Register with Bluefield for immediate, free access
to water market data and analysis.

20 April 2017 / Erin Bonney Casey
Looking Beyond Drought, States Invest in Water Reuse

Traditional water supplies are no longer a certainty for many municipal water utilities across the U.S., sparking a wave of investment into water reuse projects, exceeding $18 billion in announced reuse projects. Without a doubt, California’s five-year drought has been a catalyst for recent project development. Utilities as far away as Georgia are looking to reuse as a way to mitigate water risk.

With utility water rates rising an average of 7% per year across the U.S., water supply costs are at the top of the list of factors to consider when securing additional supplies. Reuse projects have experienced demonstrated cost declines and competitiveness with more traditional water supplies. Planned reuse projects can produce water for, on average, $3.60 per 1000 gallons. In comparison, long distance water transfers, the traditional go-to strategy for expanding water supplies in the arid West, produce water at an average cost of $3.90 per 1000 gallons.

California and Florida continue to lead reuse development, but planned capacity additions in Hawaii, Georgia, Wyoming, North Dakota, Pennsylvania, and Tennessee signal more widespread adoption.

In California, which represents 48% of planned reuse projects, there is also growing awareness that droughts are cyclical. Even with a strong start to the rainy season in Northern California’s Sierra, dry southern California remains the U.S. epicenter for reuse development and is showing no signs of letting up. The fact that project development is happening in states that are not arid shows that that water reuse is no longer just a drought mitigation strategy, but instead a viable option for utilities to boost water supplies.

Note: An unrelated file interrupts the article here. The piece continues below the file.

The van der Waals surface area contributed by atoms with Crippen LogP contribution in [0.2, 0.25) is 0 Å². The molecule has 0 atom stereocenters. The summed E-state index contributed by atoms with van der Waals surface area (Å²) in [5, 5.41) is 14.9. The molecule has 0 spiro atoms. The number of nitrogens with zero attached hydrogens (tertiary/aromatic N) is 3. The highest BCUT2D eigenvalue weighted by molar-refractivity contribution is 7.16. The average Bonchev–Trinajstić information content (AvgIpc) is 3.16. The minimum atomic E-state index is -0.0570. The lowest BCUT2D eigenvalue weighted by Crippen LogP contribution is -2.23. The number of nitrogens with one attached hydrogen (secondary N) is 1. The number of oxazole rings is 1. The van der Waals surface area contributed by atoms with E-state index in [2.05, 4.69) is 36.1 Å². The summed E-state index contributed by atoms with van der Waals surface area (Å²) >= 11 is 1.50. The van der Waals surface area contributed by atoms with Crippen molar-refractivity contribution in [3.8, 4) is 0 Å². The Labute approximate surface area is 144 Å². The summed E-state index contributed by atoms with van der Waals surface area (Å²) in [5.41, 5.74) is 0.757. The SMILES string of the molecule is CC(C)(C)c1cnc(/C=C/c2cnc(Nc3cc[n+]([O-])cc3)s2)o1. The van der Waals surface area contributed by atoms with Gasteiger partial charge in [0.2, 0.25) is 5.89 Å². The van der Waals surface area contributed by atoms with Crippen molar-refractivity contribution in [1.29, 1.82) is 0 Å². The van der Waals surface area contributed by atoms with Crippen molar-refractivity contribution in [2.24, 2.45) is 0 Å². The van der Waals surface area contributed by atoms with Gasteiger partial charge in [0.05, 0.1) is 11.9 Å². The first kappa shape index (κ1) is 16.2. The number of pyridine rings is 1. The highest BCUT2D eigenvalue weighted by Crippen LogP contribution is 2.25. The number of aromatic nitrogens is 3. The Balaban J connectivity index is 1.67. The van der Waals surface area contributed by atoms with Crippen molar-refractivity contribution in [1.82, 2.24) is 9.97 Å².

The bottom line is that water supply concerns aren’t going away. Fortunately, a group of forward-looking utilities are serious about integrating water reuse into their water supply portfolio.

For more information visit Bluefield Research, where you can find research on cost of water analysisplanned water reuse projects, and utility water rates.

Erin Bonney Casey
Research Director

Erin Bonney Casey leads Bluefield’s U.S. municipal water practice and has demonstrated experience across a range of sectors, technology applications and pressing industry topics, including wastewater management, water reuse– municipal & industrial– desalination, the cost of water, and infrastructure policy & investment. She has also proven to be valuable resource to the broader industry through conference presentations and board room discussions. Erin has been referenced extensively in trade publications and in major media outlets.

Erin is on the WateReuse Foundation’s Project Advisory Committee on Current Use and Trends of Reuse in the Hydraulic Fracturing Industry. Prior to joining Bluefield, Erin worked at Brown Brothers Harriman as a Business Analyst and has international experience with Grameen Research, where she focused on Latin American economies, and tax laws. Erin has a BA from Bates College and a Masters from Oxford University in Water Science Policy & Management.

The cost of water is rising -- the avg monthly water & wastewater bill has risen to US$104 per household. Join us for a webcast on the Future of Affordable Water (Dec 10) @GetWaterSmart @ErinBonneyCasey

13 Nov 2019 Municipal utility focus on resiliency, aging water infrastructure drives 10-Year, $234 billion Pipe Network Forecast

12 Nov 2019 The EPA Says We Need to Reuse Wastewater